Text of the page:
Life Below Stairs in the TwentiethHardback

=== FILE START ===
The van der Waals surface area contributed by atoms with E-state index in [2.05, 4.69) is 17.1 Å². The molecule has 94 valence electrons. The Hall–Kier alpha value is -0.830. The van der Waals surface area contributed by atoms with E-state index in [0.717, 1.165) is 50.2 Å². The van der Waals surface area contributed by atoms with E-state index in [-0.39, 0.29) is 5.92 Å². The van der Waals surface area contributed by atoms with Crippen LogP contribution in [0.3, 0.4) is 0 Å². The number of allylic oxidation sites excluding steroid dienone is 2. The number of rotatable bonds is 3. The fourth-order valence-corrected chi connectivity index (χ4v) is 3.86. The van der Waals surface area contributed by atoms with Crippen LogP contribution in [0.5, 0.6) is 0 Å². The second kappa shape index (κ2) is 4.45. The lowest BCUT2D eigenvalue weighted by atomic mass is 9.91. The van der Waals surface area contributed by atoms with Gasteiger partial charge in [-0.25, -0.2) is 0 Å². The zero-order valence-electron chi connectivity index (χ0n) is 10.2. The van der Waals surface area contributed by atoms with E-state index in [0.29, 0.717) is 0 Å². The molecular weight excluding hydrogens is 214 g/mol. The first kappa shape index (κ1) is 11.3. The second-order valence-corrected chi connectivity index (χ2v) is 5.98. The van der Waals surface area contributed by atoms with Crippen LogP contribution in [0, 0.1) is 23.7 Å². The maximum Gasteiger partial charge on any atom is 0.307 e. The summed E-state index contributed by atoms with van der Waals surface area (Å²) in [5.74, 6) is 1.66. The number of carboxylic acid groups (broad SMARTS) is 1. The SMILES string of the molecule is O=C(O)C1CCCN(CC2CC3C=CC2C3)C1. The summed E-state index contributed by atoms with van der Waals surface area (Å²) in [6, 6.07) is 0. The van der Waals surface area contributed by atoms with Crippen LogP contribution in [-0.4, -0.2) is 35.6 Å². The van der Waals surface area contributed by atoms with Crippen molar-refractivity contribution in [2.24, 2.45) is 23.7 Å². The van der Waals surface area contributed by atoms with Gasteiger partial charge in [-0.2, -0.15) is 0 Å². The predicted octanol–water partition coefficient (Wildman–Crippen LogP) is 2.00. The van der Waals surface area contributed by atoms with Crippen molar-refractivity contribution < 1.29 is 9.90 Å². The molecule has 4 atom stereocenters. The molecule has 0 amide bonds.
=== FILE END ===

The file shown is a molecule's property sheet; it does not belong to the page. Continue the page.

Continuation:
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In 1931 domestic service remained the largest female occupation in Britain. It is frowned upon these days, owing to the class divide it has come to represent, which is reflected in the portrayals of masters and servants in books and on the screen. In actual fact, it was seen as the perfect way to equip young women with the skills necessary to become good wives and mothers, and continues to be a career taken up by many people today. But what do we know about how these girls felt when taking up these positions in other people's houses, or how they were treated? Using first-hand accounts and reminiscences by former servants from Lancashire, Liverpool, Manchester, Leicestershire, Northamptonshire, Scotland and Wales, as well as official records and newspaper reports, this is a study of "Life Below Stairs" from 1900 to the new millennium. Many of the country's major stately homes are featured in the book, including Chatsworth in Derbyshire, Cliveden in Buckinghamshire, Petworth in Sussex and Shugborough in Staffordshire.